IUCN Species Survival Commission, who led the assessment, says that the humpbacks' recovery is down to the ban on whaling.
"It's pretty clear-cut. Of all the large whales, humpbacks are maybe the best at responding to the availability of food and breeding habitat, so as long as you leave them alone, they have a strong capacity to bounce back."
Safe to hunt?
Greenpeace campaigner Thilo Maack says he fully expects Japan to call for a resumption of commercial whaling.
"But we must not forget that even if numbers have improved, they are still miles away from what they used to be before whaling started. Commercial hunting should definitely not be allowed."
Reeves says he hopes that the good news "will not be used to reverse the humpbacks' recovery. But if there was a concrete proposal for very precautionary, sustainable whaling on the table, then we have to talk about it."
The IUCN estimate that there are now at least 40,000 mature humpback whales, up from a total population of less than 1500 before the ban was introduced, but still significantly below the estimated 240,000 humpbacks in the pre-whaling days.
Disappearing dolphins
Along with the humpback whale, the
Southern right whale has also made it into the "least concern" category. But the future does not look as rosy for many small cetaceans, which continue to be taken in large numbers as fisheries by-catch.
"It is frightening how quickly and quietly some dolphins and porpoises are disappearing," says Reeves. "There is no blood and gore and no whaling ships. They are just quietly dying entangled in fishing nets."

Saturday, July 26, 2008

Small Tortoiseshell

Kettlewell, Yorkshire -September 2006

Tuesday, July 22, 2008

Antarctic Photo of the Day

Photo taken 22 November 2005 - Click to enlarge.

St Andrew's Bay - South Georgia

King Penguins with sleeping Elephant Seal in the background

Monday, July 07, 2008

Welcome boys!

Tibi, Norbi and Peti together with Ibi their English teacher, came to stay with me for five days. They flew into Bristol from Budapest on Monday 24th June. All were just about squeezed into my small flat and we all enjoyed (I hope) a packed itinerary of visits. On the first full day we visited Brandon Hill and its Grey Squirells. Expressing a desire to see a major football stadium, we failed to get into Bristol City's stadium as preparations were being made there for a concert by Bon Jovi but we had a look at the Suspension Bridge and Clifton before returning home. The football crazy boys were more satisfied the next day when we all took a coach to Birmingham, where we did manage to include a trip to Aston Villa's Doug Ellis Stadium and also experienced the Imax film about the prehistoric dinosaur T. Rex. We also visited Weston Super Mare where the boys visited the Aquarium and managed to get down to to the sandy beach for a few minuted with their toes in the Atlantic Ocean.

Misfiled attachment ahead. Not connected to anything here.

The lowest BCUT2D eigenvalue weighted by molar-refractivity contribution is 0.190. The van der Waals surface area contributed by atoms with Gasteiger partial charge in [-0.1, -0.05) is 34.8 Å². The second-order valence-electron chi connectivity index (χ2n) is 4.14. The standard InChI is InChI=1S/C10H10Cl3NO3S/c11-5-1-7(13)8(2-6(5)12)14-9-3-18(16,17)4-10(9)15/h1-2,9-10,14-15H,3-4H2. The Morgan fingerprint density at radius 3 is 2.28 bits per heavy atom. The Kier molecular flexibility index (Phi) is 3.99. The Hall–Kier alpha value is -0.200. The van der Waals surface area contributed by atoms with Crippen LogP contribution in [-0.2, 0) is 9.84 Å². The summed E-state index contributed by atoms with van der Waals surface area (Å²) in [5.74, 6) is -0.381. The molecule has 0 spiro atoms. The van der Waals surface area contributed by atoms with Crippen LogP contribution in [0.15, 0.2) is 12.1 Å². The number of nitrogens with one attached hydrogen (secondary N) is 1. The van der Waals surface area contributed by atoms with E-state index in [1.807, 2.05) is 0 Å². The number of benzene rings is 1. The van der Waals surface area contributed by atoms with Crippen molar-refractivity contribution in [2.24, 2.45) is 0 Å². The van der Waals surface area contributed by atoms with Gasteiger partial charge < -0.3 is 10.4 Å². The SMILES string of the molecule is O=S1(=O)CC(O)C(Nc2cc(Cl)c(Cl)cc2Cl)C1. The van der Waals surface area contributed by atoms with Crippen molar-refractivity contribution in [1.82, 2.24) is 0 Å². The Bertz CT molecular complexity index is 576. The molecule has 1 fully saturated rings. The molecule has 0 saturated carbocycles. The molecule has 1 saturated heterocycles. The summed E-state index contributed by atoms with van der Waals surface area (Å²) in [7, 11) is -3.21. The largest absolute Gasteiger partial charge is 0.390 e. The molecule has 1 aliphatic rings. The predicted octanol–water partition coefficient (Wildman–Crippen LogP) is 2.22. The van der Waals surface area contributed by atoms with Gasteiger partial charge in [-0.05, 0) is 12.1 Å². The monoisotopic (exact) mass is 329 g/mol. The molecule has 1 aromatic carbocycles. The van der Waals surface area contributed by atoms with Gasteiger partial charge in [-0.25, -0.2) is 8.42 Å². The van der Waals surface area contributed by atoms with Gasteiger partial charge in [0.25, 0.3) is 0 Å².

On Saturday we walked to Parkway Statiom and got the train to London where we "did" the major tourist sights: Westminster, Parliament, Buckingham Palace, St James Park, changing the guards at Horsegaurds Parade, Trafalgar Square and the London Eye. I was sad to see them go last Monday, they had been great company.

Monday, June 23, 2008

The Eskimo Curlew

The Eskimo Curlew – Numenius Borealis (Museum specimen)

The curlew and its distinctive call has always had special fascination for me. It was one of the sounds that I remember from a very early age, first hearing the wonderful plaintive call echoing around the Welsh hills, then seeing them flying between nearby feeding grounds. These were the European Curlew Numenius arquata the largest of European wading birds. However since reading “The Last of the Curlews” by Fred Bodsworth (London 1964) which is a sad and moving tale of the inevitable extinction of the Eskimo Curlew, I have regularly "Googled" for possible news of the species.
The following link is from the excellent Depasrtment of Ornitology at Cornell University in New York State: -
In the nineteenth century this Curlew was a common sight on migration between its summer breeding grounds in the tundra of Canada’s North West Territories and the pampas of Argentina. Between 1870 and 1890, unrestricted hunting rapidly reduced populations of these curlew. Considered very good to eat, the birds were killed by thousands of market hunters, just as the Passenger Pigeon had been years earlier. The curlew's lack of fear and habit of traveling in large flocks made it an easy target. Since reading their story and suspected demise, I have kept an eye open for news of the species, in the forlorn hope that perhaps a few might still survive; it seems not, but I found this from The Guardian newspaper from 2005: